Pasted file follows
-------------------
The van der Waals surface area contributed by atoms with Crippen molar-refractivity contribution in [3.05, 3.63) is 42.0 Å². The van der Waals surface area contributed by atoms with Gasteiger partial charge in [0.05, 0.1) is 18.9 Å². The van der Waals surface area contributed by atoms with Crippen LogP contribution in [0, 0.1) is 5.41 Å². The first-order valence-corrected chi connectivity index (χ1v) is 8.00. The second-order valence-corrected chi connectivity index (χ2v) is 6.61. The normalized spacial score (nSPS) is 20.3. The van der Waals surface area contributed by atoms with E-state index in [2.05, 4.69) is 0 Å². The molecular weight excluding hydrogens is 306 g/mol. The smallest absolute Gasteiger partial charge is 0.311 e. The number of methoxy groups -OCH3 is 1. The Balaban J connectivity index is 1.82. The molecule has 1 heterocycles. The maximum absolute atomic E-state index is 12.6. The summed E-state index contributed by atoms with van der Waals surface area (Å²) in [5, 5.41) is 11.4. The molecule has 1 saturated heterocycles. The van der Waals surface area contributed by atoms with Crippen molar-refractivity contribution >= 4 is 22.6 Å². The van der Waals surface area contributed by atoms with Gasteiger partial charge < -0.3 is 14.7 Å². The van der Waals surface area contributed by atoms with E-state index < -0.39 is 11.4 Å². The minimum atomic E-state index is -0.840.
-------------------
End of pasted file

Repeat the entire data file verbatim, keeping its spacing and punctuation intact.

The van der Waals surface area contributed by atoms with Crippen molar-refractivity contribution in [3.05, 3.63) is 42.0 Å². The van der Waals surface area contributed by atoms with Gasteiger partial charge in [0.05, 0.1) is 18.9 Å². The van der Waals surface area contributed by atoms with Crippen LogP contribution in [0, 0.1) is 5.41 Å². The first-order valence-corrected chi connectivity index (χ1v) is 8.00. The second-order valence-corrected chi connectivity index (χ2v) is 6.61. The normalized spacial score (nSPS) is 20.3. The van der Waals surface area contributed by atoms with E-state index in [2.05, 4.69) is 0 Å². The molecular weight excluding hydrogens is 306 g/mol. The smallest absolute Gasteiger partial charge is 0.311 e. The number of methoxy groups -OCH3 is 1. The Balaban J connectivity index is 1.82. The molecule has 1 heterocycles. The maximum absolute atomic E-state index is 12.6. The summed E-state index contributed by atoms with van der Waals surface area (Å²) in [5, 5.41) is 11.4. The molecule has 1 saturated heterocycles. The van der Waals surface area contributed by atoms with Crippen molar-refractivity contribution >= 4 is 22.6 Å². The van der Waals surface area contributed by atoms with Gasteiger partial charge < -0.3 is 14.7 Å². The van der Waals surface area contributed by atoms with E-state index < -0.39 is 11.4 Å². The minimum atomic E-state index is -0.840.